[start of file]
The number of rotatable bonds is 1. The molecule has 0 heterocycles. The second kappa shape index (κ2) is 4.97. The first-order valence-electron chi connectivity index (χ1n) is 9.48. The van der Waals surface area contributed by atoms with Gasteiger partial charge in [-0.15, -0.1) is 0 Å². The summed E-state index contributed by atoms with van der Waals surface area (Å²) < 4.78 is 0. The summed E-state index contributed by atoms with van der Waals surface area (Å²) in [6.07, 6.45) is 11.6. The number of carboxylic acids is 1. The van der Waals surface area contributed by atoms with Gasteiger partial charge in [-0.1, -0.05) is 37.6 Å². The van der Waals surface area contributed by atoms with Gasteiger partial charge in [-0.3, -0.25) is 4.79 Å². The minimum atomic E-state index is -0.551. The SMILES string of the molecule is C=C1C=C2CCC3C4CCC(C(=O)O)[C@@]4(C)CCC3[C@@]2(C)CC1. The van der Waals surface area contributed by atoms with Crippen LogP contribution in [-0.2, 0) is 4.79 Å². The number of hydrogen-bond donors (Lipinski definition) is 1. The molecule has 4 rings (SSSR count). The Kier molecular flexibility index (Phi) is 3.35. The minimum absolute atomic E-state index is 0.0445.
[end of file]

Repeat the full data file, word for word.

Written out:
The number of rotatable bonds is 1. The molecule has 0 heterocycles. The second kappa shape index (κ2) is 4.97. The first-order valence-electron chi connectivity index (χ1n) is 9.48. The van der Waals surface area contributed by atoms with Gasteiger partial charge in [-0.15, -0.1) is 0 Å². The summed E-state index contributed by atoms with van der Waals surface area (Å²) < 4.78 is 0. The summed E-state index contributed by atoms with van der Waals surface area (Å²) in [6.07, 6.45) is 11.6. The number of carboxylic acids is 1. The van der Waals surface area contributed by atoms with Gasteiger partial charge in [-0.1, -0.05) is 37.6 Å². The van der Waals surface area contributed by atoms with Gasteiger partial charge in [-0.3, -0.25) is 4.79 Å². The minimum atomic E-state index is -0.551. The SMILES string of the molecule is C=C1C=C2CCC3C4CCC(C(=O)O)[C@@]4(C)CCC3[C@@]2(C)CC1. The van der Waals surface area contributed by atoms with Crippen LogP contribution in [-0.2, 0) is 4.79 Å². The number of hydrogen-bond donors (Lipinski definition) is 1. The molecule has 4 rings (SSSR count). The Kier molecular flexibility index (Phi) is 3.35. The minimum absolute atomic E-state index is 0.0445.